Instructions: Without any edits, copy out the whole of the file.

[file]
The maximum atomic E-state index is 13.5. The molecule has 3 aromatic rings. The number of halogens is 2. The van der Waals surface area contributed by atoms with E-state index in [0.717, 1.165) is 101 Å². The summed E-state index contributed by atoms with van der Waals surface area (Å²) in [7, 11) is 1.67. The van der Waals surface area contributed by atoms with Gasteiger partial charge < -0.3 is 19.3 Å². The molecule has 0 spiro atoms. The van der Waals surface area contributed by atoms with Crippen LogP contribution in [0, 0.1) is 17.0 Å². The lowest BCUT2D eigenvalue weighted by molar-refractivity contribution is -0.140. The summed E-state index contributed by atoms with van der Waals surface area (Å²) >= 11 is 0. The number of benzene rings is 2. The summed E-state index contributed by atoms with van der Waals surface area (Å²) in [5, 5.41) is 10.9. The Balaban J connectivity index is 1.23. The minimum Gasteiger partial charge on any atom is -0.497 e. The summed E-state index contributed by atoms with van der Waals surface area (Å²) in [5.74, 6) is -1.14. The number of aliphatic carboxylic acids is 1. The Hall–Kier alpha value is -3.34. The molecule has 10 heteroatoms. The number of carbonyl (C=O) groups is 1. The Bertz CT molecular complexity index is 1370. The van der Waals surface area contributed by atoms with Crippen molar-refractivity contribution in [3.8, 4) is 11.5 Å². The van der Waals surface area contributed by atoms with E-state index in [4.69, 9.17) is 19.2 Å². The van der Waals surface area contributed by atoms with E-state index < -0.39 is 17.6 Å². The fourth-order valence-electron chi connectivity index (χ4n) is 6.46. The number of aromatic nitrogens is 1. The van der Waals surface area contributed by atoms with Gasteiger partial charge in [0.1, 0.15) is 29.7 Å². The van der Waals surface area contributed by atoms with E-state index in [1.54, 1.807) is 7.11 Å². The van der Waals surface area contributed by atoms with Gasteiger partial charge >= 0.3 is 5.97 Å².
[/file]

The maximum atomic E-state index is 13.5. The molecule has 3 aromatic rings. The number of halogens is 2. The van der Waals surface area contributed by atoms with E-state index in [0.717, 1.165) is 101 Å². The summed E-state index contributed by atoms with van der Waals surface area (Å²) in [7, 11) is 1.67. The van der Waals surface area contributed by atoms with Gasteiger partial charge < -0.3 is 19.3 Å². The molecule has 0 spiro atoms. The van der Waals surface area contributed by atoms with Crippen LogP contribution in [0, 0.1) is 17.0 Å². The lowest BCUT2D eigenvalue weighted by molar-refractivity contribution is -0.140. The summed E-state index contributed by atoms with van der Waals surface area (Å²) >= 11 is 0. The number of benzene rings is 2. The summed E-state index contributed by atoms with van der Waals surface area (Å²) in [5, 5.41) is 10.9. The Balaban J connectivity index is 1.23. The minimum Gasteiger partial charge on any atom is -0.497 e. The summed E-state index contributed by atoms with van der Waals surface area (Å²) in [5.74, 6) is -1.14. The number of aliphatic carboxylic acids is 1. The Hall–Kier alpha value is -3.34. The molecule has 10 heteroatoms. The number of carbonyl (C=O) groups is 1. The Bertz CT molecular complexity index is 1370. The van der Waals surface area contributed by atoms with Crippen molar-refractivity contribution in [3.8, 4) is 11.5 Å². The van der Waals surface area contributed by atoms with E-state index in [4.69, 9.17) is 19.2 Å². The van der Waals surface area contributed by atoms with E-state index < -0.39 is 17.6 Å². The fourth-order valence-electron chi connectivity index (χ4n) is 6.46. The number of aromatic nitrogens is 1. The van der Waals surface area contributed by atoms with Gasteiger partial charge in [0.1, 0.15) is 29.7 Å². The van der Waals surface area contributed by atoms with E-state index in [1.54, 1.807) is 7.11 Å². The van der Waals surface area contributed by atoms with Gasteiger partial charge >= 0.3 is 5.97 Å².